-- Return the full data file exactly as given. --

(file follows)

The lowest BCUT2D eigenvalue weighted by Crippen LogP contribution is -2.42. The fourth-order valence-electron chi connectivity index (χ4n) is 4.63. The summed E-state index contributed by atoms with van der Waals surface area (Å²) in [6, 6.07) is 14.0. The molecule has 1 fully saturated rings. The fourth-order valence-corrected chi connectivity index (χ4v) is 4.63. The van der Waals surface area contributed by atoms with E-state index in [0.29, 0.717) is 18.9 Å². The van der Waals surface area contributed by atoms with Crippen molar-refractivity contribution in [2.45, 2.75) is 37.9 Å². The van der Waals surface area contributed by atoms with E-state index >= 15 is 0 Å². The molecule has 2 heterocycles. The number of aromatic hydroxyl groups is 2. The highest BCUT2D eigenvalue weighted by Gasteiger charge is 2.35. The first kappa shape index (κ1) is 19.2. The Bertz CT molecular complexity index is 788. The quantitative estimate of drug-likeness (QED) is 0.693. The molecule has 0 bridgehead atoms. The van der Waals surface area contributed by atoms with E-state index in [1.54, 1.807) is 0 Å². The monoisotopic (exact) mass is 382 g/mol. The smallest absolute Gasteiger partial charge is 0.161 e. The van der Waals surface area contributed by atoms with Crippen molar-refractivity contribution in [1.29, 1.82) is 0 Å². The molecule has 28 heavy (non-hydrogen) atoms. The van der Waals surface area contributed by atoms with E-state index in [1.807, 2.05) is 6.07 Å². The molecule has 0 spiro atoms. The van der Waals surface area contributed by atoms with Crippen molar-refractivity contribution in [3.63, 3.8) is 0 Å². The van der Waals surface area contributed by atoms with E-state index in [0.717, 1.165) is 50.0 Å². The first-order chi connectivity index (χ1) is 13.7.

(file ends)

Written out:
The lowest BCUT2D eigenvalue weighted by Crippen LogP contribution is -2.42. The fourth-order valence-electron chi connectivity index (χ4n) is 4.63. The summed E-state index contributed by atoms with van der Waals surface area (Å²) in [6, 6.07) is 14.0. The molecule has 1 fully saturated rings. The fourth-order valence-corrected chi connectivity index (χ4v) is 4.63. The van der Waals surface area contributed by atoms with E-state index in [0.29, 0.717) is 18.9 Å². The van der Waals surface area contributed by atoms with Crippen molar-refractivity contribution in [2.45, 2.75) is 37.9 Å². The van der Waals surface area contributed by atoms with E-state index >= 15 is 0 Å². The molecule has 2 heterocycles. The number of aromatic hydroxyl groups is 2. The highest BCUT2D eigenvalue weighted by Gasteiger charge is 2.35. The first kappa shape index (κ1) is 19.2. The Bertz CT molecular complexity index is 788. The quantitative estimate of drug-likeness (QED) is 0.693. The molecule has 0 bridgehead atoms. The van der Waals surface area contributed by atoms with E-state index in [1.54, 1.807) is 0 Å². The monoisotopic (exact) mass is 382 g/mol. The smallest absolute Gasteiger partial charge is 0.161 e. The van der Waals surface area contributed by atoms with Crippen molar-refractivity contribution in [1.29, 1.82) is 0 Å². The molecule has 28 heavy (non-hydrogen) atoms. The van der Waals surface area contributed by atoms with E-state index in [1.807, 2.05) is 6.07 Å². The molecule has 0 spiro atoms. The van der Waals surface area contributed by atoms with Crippen molar-refractivity contribution in [3.63, 3.8) is 0 Å². The van der Waals surface area contributed by atoms with E-state index in [0.717, 1.165) is 50.0 Å². The first-order chi connectivity index (χ1) is 13.7.